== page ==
Indiana was fascinated by architecture at an early age, and as a high school student created a number of watercolors of local buildings. This interest in architecture continued to impact his work; in an interview with Donald B. Goodall the artist explained "from the age seven on I was very, very much caught up with architecture. And at one time I had really wanted to be an architect, until it dawned on me that my inability to cope with mathematics and things like that would make it a very difficult career to think about. But I've always been absorbed in architecture. I have a good library of architectural literature. My painting, I think, I approach from an architectural standpoint. My paintings are really built, and they're designed in the way an architect arrives at his buildings. My paintings are arrived at from patterns and (almost what you would call) blueprints much more than [those of] most other artists that I can think of."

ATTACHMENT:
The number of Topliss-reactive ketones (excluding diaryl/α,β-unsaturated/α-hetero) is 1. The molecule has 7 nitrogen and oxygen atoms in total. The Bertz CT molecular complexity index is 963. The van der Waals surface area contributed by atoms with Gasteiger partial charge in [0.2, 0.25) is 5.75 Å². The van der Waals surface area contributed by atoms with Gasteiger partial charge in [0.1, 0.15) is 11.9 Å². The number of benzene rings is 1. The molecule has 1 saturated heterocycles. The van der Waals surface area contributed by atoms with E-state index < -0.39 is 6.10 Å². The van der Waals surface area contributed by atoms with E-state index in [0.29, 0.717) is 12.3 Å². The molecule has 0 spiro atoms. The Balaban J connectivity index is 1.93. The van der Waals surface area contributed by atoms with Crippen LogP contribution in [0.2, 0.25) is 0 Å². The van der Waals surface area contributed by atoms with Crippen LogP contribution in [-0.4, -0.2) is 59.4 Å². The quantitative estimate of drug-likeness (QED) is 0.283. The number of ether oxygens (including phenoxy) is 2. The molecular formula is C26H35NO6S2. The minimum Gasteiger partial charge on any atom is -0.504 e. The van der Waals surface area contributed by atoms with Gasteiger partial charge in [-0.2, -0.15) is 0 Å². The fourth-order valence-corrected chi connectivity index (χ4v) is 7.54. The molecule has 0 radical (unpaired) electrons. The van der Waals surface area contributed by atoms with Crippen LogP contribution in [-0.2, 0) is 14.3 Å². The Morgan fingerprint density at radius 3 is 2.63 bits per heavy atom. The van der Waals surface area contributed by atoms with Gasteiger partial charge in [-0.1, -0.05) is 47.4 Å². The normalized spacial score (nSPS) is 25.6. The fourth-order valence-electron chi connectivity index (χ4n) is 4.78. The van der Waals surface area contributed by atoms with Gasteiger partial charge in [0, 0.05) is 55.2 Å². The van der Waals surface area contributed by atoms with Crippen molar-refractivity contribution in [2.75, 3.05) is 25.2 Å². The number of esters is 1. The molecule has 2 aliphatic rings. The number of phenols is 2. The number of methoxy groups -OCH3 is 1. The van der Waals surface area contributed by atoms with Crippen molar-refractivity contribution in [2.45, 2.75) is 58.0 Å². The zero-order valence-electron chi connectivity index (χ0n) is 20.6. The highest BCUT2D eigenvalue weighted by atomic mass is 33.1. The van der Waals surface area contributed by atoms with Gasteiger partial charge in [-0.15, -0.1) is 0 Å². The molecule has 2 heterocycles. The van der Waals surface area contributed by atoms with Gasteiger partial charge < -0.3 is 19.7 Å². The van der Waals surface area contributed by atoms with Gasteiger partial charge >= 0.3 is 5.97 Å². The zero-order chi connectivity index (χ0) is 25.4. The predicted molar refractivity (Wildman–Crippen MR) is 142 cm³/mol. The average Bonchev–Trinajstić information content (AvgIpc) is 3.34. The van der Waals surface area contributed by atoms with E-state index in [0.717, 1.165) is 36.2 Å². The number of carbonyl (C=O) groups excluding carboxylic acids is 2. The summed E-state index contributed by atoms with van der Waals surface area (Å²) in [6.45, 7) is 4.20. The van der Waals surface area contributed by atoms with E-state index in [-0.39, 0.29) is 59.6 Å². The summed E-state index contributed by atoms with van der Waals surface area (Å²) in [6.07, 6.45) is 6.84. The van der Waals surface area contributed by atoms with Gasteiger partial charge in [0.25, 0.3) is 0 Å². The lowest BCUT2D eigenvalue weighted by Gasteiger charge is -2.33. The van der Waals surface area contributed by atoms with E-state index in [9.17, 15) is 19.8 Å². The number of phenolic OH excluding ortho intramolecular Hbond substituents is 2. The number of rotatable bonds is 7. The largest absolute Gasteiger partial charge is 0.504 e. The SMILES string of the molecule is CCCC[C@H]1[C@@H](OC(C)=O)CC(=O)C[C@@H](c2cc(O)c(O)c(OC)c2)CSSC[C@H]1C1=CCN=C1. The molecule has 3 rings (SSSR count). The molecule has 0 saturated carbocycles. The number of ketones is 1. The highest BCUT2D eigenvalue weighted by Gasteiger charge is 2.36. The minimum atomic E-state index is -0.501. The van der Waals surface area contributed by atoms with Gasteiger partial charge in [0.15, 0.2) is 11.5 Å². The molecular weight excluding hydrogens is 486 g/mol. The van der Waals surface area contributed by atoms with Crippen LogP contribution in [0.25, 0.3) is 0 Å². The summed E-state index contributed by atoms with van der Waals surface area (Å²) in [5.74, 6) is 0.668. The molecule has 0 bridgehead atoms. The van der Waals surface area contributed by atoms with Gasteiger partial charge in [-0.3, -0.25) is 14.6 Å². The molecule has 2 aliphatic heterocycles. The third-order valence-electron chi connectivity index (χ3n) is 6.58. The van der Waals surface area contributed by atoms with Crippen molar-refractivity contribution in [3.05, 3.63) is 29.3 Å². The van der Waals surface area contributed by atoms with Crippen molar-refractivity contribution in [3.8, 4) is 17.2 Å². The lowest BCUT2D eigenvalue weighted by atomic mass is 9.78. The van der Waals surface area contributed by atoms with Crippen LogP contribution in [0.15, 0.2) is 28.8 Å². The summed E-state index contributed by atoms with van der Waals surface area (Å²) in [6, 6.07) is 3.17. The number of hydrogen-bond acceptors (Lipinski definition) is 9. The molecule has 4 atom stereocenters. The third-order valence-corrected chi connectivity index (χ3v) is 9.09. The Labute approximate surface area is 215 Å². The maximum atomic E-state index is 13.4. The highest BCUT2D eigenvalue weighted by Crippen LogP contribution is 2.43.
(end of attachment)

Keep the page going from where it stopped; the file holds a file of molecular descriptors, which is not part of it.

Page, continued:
Robert L. B. Tobin, William Katz, and Donald B. Goodall, Robert Indiana (Austin: University of Texas, 1977), pp. 26–27.